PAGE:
Wayne Greeson and Bill Rutland

Debate On The Catholic Church

Wayne Greeson, a preacher for the church of Christ, hosted a Bible call-in radio program called Searching Daily four days a week in Northwest Arkansas. Bill Rutland, was the Education Director for the St. Vincent De Paul parish of the Roman Catholic church located in Rogers, Arkansas.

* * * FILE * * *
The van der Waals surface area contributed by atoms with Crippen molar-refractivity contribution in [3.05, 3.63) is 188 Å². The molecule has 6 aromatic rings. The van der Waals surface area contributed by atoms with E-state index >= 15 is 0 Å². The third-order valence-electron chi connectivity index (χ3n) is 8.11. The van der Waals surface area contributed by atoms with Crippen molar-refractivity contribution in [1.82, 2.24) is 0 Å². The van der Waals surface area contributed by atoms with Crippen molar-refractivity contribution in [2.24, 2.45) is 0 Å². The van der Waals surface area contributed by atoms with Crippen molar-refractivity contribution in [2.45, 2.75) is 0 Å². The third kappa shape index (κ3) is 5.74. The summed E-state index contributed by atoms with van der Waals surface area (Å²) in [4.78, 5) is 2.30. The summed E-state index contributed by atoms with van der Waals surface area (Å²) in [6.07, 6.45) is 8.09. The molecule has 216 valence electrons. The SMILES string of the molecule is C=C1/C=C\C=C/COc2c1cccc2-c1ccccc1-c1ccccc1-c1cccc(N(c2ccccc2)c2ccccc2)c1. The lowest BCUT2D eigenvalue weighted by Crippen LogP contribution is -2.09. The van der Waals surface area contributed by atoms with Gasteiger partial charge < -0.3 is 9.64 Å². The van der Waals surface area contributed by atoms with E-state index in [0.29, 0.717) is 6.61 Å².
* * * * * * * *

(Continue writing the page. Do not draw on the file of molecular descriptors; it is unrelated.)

Rutland heard Greeson speaking on the radio program appealing to the sufficiency of the Bible for our religious authority. Rutland contacted Greeson and argued that the Bible was not sufficient authority but that we needed the Roman Catholic Church to properly understand and obey the will of God. Greeson asked Rutland if he would be willing to debate this issue on the radio program and Rutland agreed to do so. The debate was held on May 7, 8, 9 and 11, 2001, on KURM radio which broadcasts to the northwest corner of Arkansas and reaches into northeastern Oklahoma and southwestern Missouri. This debate is significant as it is very difficult to get Catholics to discuss the Bible and their religion, much less engage in public debate. Within the past decade there has been a small apologetic movement among Catholics to promote Catholicism and engage in public debate. This movement includes a number of former "Protestants" who are zealous to defend their new found religion. Bill Rutland as a former Protestant is among that number. This radio debate also led to a second lengthier and more detailed debate a year later. Though this debate was in a much shorter format, Rutland seemed to make his arguments much better within the limited time constraints.